In the U.S. alone, there are more than 1.2 million people who own ATVs. If you’re considering buying an ATV, you’re certainly in good company!
But before buying an ATV, there’s a lot to consider. Making an impulse purchase could result in spending a lot of money on an expensive toy that doesn’t fit all your wants and needs. You’ll also want to know about all the costs involved — from licensing and registration to yearly maintenance to storage.
This ATV buying guide will cover everything you need to know about buying an ATV. Read on for everything you should consider on the journey to buying your first ATV, plus all our best tips for getting the ATV you want at the best price.
What is an ATV or Four-Wheeler?
ATV stands for all-terrain vehicle — sometimes called a UTV, four-wheeler, or quad. It’s an off-road vehicle designed with low-pressure tires, high ground clearance, a strong suspension, and a lot of horsepower so it can handle all kinds of rugged terrain. Most ATVs have four-wheel drive so they’re able to accelerate over rough ground or through mud or water. They can also typically climb steep, rocky, and sandy hills.
ATVs are also good for hauling, which makes them incredibly popular for hunting and camping, or as work vehicles on farms and ranches. But many people own ATVs just to drive them for fun. Riding ATVs is relatively easy, and with a short driving course, people of all skill levels can enjoy them. Their versatility is a big reason why they’re so popular in the U.S.
Different types of ATVs
Like all motorized vehicles, ATVs come in a wide range of types, shapes, and sizes. These are the most popular ATV models you’ll likely encounter.
Utility ATVs are designed to do heavy jobs, and usually designed with accessories like storage racks and towing hitches. They’re commonly used in agricultural, ranch, and even construction settings. They’re also great for jobs like snow removal, and for camping and hunting. They have a low suspension and engines that typically range from 250cc to 700cc.
Sport ATVs are built for performance, meaning they’re fast, can accelerate rapidly, can turn tight corners, and have premium suspensions. These ATVs are good for racing, jumping, and navigating courses with tight turns. While their motors range in the same sizes as utility ATVs — 250cc to 700c — they’re built to be smaller, lighter, and more streamlined.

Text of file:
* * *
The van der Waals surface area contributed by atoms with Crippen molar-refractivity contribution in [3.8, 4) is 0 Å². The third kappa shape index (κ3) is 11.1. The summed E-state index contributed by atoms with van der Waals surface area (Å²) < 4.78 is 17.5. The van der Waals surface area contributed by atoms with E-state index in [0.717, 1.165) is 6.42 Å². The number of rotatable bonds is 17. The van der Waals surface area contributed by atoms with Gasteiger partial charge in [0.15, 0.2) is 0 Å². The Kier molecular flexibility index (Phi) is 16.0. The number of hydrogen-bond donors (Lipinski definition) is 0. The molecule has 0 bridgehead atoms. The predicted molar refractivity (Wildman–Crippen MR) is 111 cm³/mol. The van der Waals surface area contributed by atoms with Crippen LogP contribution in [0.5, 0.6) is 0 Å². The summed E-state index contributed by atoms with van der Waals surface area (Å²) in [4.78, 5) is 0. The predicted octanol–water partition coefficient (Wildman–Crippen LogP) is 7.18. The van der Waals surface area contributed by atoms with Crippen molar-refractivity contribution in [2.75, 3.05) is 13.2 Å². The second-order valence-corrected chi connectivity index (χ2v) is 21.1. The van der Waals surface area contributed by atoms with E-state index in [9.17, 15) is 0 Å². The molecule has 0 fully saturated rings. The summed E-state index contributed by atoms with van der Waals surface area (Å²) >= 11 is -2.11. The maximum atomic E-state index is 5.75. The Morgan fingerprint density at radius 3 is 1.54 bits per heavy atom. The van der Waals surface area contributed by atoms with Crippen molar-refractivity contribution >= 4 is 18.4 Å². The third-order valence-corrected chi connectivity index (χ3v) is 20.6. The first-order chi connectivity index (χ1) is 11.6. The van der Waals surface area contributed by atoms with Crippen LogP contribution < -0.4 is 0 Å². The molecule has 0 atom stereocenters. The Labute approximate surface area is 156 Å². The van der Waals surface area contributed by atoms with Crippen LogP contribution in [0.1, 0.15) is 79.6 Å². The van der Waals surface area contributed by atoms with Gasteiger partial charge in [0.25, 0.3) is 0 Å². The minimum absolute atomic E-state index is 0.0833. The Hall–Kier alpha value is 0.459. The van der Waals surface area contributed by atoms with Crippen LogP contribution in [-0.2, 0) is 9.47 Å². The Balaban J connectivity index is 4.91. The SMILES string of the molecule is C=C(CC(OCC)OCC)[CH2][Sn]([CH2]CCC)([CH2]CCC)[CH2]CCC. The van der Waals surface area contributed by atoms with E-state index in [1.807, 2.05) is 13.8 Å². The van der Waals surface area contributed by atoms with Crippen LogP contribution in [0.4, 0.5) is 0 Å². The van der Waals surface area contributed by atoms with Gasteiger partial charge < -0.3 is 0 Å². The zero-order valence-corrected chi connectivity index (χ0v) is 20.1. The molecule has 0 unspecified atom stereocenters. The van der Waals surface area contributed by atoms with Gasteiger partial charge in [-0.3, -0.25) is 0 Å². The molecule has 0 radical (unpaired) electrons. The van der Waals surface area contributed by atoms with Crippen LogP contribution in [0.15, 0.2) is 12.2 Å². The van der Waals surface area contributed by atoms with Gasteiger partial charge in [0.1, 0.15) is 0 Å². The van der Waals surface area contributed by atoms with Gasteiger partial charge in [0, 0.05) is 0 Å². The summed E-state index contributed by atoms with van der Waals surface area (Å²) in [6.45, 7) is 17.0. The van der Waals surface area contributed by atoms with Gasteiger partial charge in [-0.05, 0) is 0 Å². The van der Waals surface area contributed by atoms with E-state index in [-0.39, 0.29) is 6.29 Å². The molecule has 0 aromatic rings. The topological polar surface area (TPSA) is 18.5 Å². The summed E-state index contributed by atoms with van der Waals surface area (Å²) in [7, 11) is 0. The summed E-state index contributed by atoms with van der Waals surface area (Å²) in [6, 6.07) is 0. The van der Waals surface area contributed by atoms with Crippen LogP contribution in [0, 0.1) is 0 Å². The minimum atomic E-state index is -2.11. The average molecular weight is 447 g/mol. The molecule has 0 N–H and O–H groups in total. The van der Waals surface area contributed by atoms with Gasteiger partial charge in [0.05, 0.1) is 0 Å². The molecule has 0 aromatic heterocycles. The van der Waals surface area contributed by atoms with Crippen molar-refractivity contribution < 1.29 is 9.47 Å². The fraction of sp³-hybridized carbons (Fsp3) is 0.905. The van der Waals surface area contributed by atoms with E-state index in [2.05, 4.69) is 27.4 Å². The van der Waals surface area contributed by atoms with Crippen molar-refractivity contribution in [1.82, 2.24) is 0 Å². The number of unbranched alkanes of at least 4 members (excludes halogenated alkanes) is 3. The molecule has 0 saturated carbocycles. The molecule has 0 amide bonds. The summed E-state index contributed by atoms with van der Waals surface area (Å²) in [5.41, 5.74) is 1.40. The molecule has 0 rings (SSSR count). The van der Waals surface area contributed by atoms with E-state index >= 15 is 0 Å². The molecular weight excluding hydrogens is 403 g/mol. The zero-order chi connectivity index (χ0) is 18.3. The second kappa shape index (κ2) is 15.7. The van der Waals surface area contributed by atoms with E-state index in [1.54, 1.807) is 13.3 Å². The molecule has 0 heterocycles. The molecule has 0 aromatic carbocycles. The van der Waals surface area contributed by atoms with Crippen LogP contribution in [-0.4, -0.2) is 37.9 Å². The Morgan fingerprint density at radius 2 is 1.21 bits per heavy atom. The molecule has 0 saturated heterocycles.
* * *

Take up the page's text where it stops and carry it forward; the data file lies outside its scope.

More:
Youth ATVs are made for children and teens. They can come in sport or utility models, but are generally smaller, with engine sizes ranging from 50cc to 125cc. Youth ATVs also often come with extra safety features, like automatic shut-off if the rider falls.
Entry-level ATVs are a step above youth ATVs, but still with smaller builds and smaller motors, ranging from 125cc to 250cc. These can also come in sport or utility models, but are made for beginner riders. Their smaller size and less powerful engine makes them easier to handle, so new riders can build up their skills safely.
Utility Sport ATV
Like the name suggests, this category combines the hauling ability of a utility ATV with the speed and premium suspension of a sport ATV. The result is a powerful machine that can be used for work — and then play.
For doing extremely hard jobs or navigating over the toughest terrain, some riders choose high-performance ATVs, built with the most powerful engines so they can handle any kind of ride without sacrificing power or speed. Engines in high-performance ATVs range from 350cc to 800cc.
How Much Does Buying an ATV Cost?
The pricing of an ATV varies greatly depending on what type and size you get, what size motor it has, its brand, condition, and other factors.
The manufacturer’s suggested retail price (MSRP) of new ATVs is typically between $6,000 and $16,000, with a wide variety of incredibly popular models available for under $10,000.
But an ATV costs more than just its purchase price. Other costs to consider include:
- Costs for licensing your ATV.
- Insurance coverage for your ATV and all riders.
- Ongoing maintenanceto keep your ATV in good riding condition.
- Storage for your ATV when you’re not using it.
ATV accessories you might need
Another factor that could increase the cost of your ATV is outfitting it with the accessories you need. Some common ones include:
- Racks, extenders, and other storage features
- Bumpers and brush guards
- Winch kits
- Speakers and stereos
- Hand guards
- Track kits
- Hunting accessories
You’ll also need the right tires and wheels. ATV tires come in many styles that are designed to give the vehicle better performance on different types of terrain. You can choose from:
- All-terrain performance tires.
- Tires for loose sand and desert riding.
- Tires for water and mud.
- Tires for climbing rocks and steep hills.